By Taylor Johnson
Promoting content for the advancement of African and Latino cultures is what the Black Latina Movement strives for. And they do just that by providing artists from different backgrounds the opportunity to create, write, produce, and perform.
The Black Latina Movement is a vibrant film and production company based in NYC. The movement was launched in 2008 by Crystal Roman, a writer and producer of several critically acclaimed shows. In an interview with Crystal discusses issues women in the black Latina community face and how those issues are also prevalent in the entertainment industry.
What are some of the issues black Latina women face in the entertainment industry?
Space for women that represent both worlds. Finding women who look like them in all genres and being able to relate to them physically.
What do you hope to achieve through the Black Latina Movement?
Through the black Latina Movement we want to change the narrative. Also, to make it easier for black Latinas to find a role without having to pick between a Latina or black character. Even though there has not been enough diversity, people are starting to want more. There is a supply and demand.
Amara La Negra mentioned on the Breakfast Club that she was told she had a special look, meaning she was “too black” after auditioning for a Latin soap opera. Do you think shows and films only cast Afro-latinas with a certain look?
When it comes to colorism, the black and Latino community experiences similar issues, the only difference is our culture and language. However, the issues in the Latino community are still severe, there are still people bleaching their skin. Our job is to educate others. When they see people like them in the media, then they no longer want to attain something else, they want to attain something like them. Having representation in both Latin and black communities is important. It doesn’t have to be one or the other.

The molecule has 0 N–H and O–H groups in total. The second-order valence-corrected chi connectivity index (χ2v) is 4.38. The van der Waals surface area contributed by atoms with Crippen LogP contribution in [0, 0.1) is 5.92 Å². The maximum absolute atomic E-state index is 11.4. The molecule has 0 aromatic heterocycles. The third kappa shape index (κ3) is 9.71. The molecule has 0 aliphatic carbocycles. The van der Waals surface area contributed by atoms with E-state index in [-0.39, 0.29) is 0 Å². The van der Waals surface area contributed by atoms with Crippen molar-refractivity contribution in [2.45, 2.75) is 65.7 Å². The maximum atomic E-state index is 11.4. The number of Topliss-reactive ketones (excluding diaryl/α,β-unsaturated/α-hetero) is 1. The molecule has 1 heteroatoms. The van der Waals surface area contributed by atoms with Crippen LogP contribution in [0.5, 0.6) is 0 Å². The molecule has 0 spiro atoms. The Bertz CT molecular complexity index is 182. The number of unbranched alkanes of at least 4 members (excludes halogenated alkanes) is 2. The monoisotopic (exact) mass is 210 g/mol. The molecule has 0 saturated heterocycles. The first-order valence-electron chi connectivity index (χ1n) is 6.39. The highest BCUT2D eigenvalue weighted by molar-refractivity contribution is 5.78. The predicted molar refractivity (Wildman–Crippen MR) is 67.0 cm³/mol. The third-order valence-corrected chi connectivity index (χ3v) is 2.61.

When you launched The Black Latina Movement, LLC (BLM) what impact did that have on your mission? What types of challenges did you face?
BLM totally changed my mission. I was an actress at the time and that was all I was doing in the industry. I was not thinking of becoming a producer or director. Once I realized I wanted a deeper purpose, BLM came into existence. It was extremely challenging 10 years ago to have the discussion we are having more freely now as black Latinas.
With several critically acclaimed shows under your belt, how do you manage the multiple hats you wear as the head Writer, Producer, Director and actress?
Managing the hats has become easier over the years because each hat is worn at different times of the production process. Of course you never truly take a hat off; it does creep up on you, for example, the need to be a writer whether you are in director mode or director in producer mode but it is always important to allow yourself to focus on one thing at a time to not overwhelm yourself within the production.
What are your future goals for The Black Latina Movement and what future projects can you share with us?
Our goals are to continue to expand the projects and take them to the next levels. Take our off-Broadway productions and get them on Broadway as well or get our films to as many festivals as possible. Increase visibility and awareness of the projects and company as a whole. Our newest project is Cecilia The Celibate, a romantic comedy about a black Latina trying to find love in the city minus the sex.